Up next was Dan, and in a half-joking/half-serious fashion (his usual way) he stated: “My favorite workout is the one I just finished!” After we all chuckled, Dan went on to explain how he really values the win of “getting it done,” whatever “it” happens to be. Whether the workout was hard or easy, Dan considers the survival of “non-fatal adversity” to be an additive feature to all aspects of life. It makes him confident that difficult things can be overcome. I’ll add here that this is really a part of the athlete’s mindset, and it’s also why every human beast has something to be gained by living athletically. No victory is insignificant, and the effect of piling up wins is multiplicative in self-confidence, productivity, and life satisfaction.
Inspired by these guys, I threw my favorite workouts into the mix. Since Craig went with 2, I figured I’d do the same. Numero uno for me is 6 x flying-start 30-meter sprints, on the track, in spikes. This is a pure sprinting workout which I absolutely adore. Here’s the interesting thing about this workout. Even though the actual focused sprinting time of the workout is a total of about 20 seconds (hitting 9 meters-per-second during each 30m section at 95+% max velocity), it takes me a full hour to get through this sesh. I’ll start with some walking, and then a little jogging. Next up is a series of exercises. This is followed by running technique drills. After that there are several acceleration runs to gradually get comfortable with flooring the gas pedal. Then I set up cones on the track for the take-off zone, the full sprint section, and the float-out. Full rests of several minutes are required between reps to be ready to go again. After the sprints, a few mobility exercises and general conditioning work is done. The amazing thing about this workout is that it activates and energizes me so much. The sprints are so short and so few (sometimes I’ll only do 4 or 5 reps depending on how I’m feeling) that I’m not tired or sore the next day.
I have to resist the urge to run a bunch of longer reps after the sprints because doing so would defeat the true max speed stimulus of the workout. Even more so than when I was younger, I’ve found that brief workouts stimulate and exhilarate me, while long grinder sessions inhibit and exhaust me. I’ve learned to prefer freshness over fitness, to some degree. I’m happy showing up at a track meet or race not quite as fit as I could be, or as the guy on either side of me. But I’ve found that being fresh, energetic, and aggressive usually serves me quite well.
My other cherished running workout, which I’ll do once or twice a week in the warm weather months, is my super-slow 30-minute barefoot grass jog. I’m a big advocate for barefoot running on natural surfaces like fields or beaches. There are many benefits to this practice such as foot strengthening and injury prevention, stride and strike improvements that enhance performance, and even hippy-dippy grounding benefits that can balance hormones and reduce inflammation. I run super-slow (thus the name), starting out at 11-12 minute-per-mile pace, and then sometimes getting under 9-minute pace toward the end. I’ll keep my heart rate under 130 beats per minute and really just enjoy going easy. This is a totally oxygenating training bout that helps me with recovery as well as in building my modest aerobic fitness base. And, as is typical with me, I’ll sometimes go 23 minutes or 38 minutes, depending on how I feel. I almost always do this run alone, not so much because I’m trying to protect my moving meditation time, but because most people hate this session. A lot of runners won’t take their shoes off, they just can’t stand to run as slowly as I do, and they get pissed that I don’t run exactly 30 minutes.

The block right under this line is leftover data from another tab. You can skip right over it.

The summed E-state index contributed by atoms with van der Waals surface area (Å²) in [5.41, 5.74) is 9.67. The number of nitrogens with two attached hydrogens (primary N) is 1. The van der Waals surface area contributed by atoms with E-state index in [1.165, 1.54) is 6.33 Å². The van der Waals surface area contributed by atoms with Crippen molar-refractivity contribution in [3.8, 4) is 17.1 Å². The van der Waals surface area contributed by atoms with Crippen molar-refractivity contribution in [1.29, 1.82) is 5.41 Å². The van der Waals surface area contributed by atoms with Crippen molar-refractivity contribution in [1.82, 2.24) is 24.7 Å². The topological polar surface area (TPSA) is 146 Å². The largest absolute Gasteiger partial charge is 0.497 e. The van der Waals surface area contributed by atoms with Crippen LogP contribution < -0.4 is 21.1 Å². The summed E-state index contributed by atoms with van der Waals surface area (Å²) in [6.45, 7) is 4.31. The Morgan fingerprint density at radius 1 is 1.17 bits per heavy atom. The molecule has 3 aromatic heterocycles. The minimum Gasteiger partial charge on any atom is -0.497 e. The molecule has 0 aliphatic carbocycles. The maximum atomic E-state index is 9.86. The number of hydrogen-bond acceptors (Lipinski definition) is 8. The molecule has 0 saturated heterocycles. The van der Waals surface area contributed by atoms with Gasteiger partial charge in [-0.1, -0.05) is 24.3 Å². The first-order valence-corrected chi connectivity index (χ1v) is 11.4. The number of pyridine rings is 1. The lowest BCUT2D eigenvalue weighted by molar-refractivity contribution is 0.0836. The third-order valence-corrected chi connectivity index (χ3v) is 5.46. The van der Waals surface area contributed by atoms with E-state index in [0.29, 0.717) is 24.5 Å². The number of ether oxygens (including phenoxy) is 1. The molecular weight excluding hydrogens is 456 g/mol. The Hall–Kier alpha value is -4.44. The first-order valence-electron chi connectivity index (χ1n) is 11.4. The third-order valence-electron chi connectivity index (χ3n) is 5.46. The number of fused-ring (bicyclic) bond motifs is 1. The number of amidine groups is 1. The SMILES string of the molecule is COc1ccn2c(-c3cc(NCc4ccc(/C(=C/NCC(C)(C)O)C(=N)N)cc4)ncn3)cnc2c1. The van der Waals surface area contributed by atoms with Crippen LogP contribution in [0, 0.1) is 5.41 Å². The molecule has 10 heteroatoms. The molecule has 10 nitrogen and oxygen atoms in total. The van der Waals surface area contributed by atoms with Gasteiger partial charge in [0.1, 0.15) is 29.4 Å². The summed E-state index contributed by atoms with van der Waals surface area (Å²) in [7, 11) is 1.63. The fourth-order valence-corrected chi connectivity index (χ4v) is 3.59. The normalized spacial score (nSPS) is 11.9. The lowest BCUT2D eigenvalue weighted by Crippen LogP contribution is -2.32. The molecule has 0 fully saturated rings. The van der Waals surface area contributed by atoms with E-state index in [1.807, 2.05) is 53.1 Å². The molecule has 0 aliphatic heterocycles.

If Craig is the Tactician, Dan is the Philosopher, and I’m the Rebel of our group, then Pat is definitely The Director. Using his skills and career experience in organization and leadership, Pat is a master at designing and executing a training session. In a group situation, everyone defers to his authority, because you know intrinsically that he is going to manage the situation most effectively for the benefit of everyone.
Pat likes the 2 x 1 mile Uptempo Experience. Sounds like the Jimi Hendrix Experience in some ways to me. Essentially, this is 1 mile @ tempo effort/pace, 1 mile easy jog, and 1 mile @ 5k race effort/pace. Pat has found that running two strong miles on occasion in training, allows him to run harder in races. It makes pain a non-foreign entity that can be dealt with during competition. Because he is familiar with the discomfort of this workout, when similar sensations appear in a race, Pat knows how to handle it.
Now let’s move on to key exercises in conditioning. The point that came up was that while we all recognized that having a handful of solid moves was beneficial, we wanted to identify the 1 exercise that each of us has found to yield the greatest benefit. Maintaining strength and mobility, staying injury-free, and enhancing performance were some of the considerations.